No Asha, I have no doubts.  In fact I am very proud to be in your circle!

Some pictures to give you an idea of the work done by her group of dedicated volunteers.

The backdrop to the village, The Western Ghats.
Asha1

At the entrance to the village.
Asha4

Village children at the Center.
Asha7

Outside a residence before the transformation took place.
Asha8

The Primary School built by the SSSO.
Asha9

Drinking water now on tap.
Asha10

The Center.
Asha 11 Center

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18 Responses to Social Service Among Tribals.

  1. Looney says:

    Amazing. I am wondering which is more difficult: Getting all the services in, or keeping people from drinking alcohol.

    • Alcohol is the bane among our tribals and there are many other initiatives by various NGOs that tackle this menace. There are many other success stories like this but not as much as are needed.

  2. Impressive!
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  3. Alan G says:

    Your sister-in-law is to be commended on her dedication and service to the many less fortunate. And indeed as you stated, an absolutely amazing transformation of the small little village. It has to be inspiring to the members of the SSSO to watch the people of the village begin to share their blessings and reach out to others as they themselves continue to improve their lives and grow. It is always amazing to watch the transformations of we humans from unfortunate circumstances when we are given the slightest measure of hope and sometimes a little help.
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  4. tammyj says:

    i couldn’t add to what alan g … wilson … has already said!
    proof again … ‘teach them how to fish’ … everyone just wants a chance to catch their own fish so to speak. clean water should be everyone’s birthright.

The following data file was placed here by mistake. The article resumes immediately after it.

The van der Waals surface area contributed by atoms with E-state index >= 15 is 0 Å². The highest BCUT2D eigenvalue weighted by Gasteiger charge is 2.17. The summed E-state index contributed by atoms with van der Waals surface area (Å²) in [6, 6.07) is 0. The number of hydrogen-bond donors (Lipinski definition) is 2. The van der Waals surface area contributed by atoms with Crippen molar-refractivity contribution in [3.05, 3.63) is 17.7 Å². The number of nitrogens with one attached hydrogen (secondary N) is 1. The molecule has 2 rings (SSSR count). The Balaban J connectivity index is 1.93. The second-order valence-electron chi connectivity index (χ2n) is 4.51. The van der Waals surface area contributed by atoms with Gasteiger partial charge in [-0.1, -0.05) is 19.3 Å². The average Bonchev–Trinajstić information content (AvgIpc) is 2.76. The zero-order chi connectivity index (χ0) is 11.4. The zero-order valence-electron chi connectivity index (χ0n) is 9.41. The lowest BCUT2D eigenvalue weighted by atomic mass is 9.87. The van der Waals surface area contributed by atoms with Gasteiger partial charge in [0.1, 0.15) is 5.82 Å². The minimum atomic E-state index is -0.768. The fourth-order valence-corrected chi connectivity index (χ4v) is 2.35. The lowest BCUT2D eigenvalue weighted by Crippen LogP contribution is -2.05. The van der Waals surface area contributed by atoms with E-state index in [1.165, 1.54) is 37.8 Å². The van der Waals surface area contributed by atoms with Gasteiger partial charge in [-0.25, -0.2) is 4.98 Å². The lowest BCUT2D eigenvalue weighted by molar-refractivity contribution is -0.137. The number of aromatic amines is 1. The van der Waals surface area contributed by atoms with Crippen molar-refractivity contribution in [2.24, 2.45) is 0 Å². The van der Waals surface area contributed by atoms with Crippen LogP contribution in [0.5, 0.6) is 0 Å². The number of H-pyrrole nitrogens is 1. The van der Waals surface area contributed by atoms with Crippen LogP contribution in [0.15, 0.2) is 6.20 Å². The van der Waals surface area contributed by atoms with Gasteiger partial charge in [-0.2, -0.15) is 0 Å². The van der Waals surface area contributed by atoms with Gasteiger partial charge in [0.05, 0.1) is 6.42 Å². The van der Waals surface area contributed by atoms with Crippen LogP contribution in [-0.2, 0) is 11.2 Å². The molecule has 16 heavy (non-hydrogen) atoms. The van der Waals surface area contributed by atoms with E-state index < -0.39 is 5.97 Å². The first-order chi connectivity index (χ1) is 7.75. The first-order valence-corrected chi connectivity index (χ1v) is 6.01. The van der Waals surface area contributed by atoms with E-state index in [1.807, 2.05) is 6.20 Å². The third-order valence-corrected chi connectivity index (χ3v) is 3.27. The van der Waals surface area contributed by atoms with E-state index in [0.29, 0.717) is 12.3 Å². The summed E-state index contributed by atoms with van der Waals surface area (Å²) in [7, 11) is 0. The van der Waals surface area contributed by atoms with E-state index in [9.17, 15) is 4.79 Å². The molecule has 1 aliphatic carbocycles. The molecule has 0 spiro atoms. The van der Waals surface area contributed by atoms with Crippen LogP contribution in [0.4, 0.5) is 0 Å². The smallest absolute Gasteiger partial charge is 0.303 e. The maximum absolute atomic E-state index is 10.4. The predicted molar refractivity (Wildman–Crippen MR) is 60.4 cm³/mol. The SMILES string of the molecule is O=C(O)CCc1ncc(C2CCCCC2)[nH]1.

a wonderful post rummy!
    and blessings upon the head of your sister~ in~ love asha
    and her entire group… and all the work they do!
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  5. wisewebwoman says:

    Wow!

    What a wonderful thing – to make such a difference in the world!

    XO
    WWW
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  6. Very impresive.

  7. Such a pleasure in life to do work for which the results are positive and evident. I admire…and in some tiny way, perhaps, envy Asha the importance of her mission. We each have our own purpose in this life but it is wonderful to know (vicariously) someone who has accomplished so much.
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  8. Max Coutinho says:

    Hi Rummy,

    Such a beautiful work: congratulations to your sister Asha and her group of volunteers. It is my personal conviction that if people come together and contribute to the community (instead of waiting for the government) poverty can be mitigated and misery eradicated.
    May God Bless Asha and those like her (not only in India but around the world).

    Cheers
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  9. Grannymar says:

    A very generous lady with her time, energy and talent.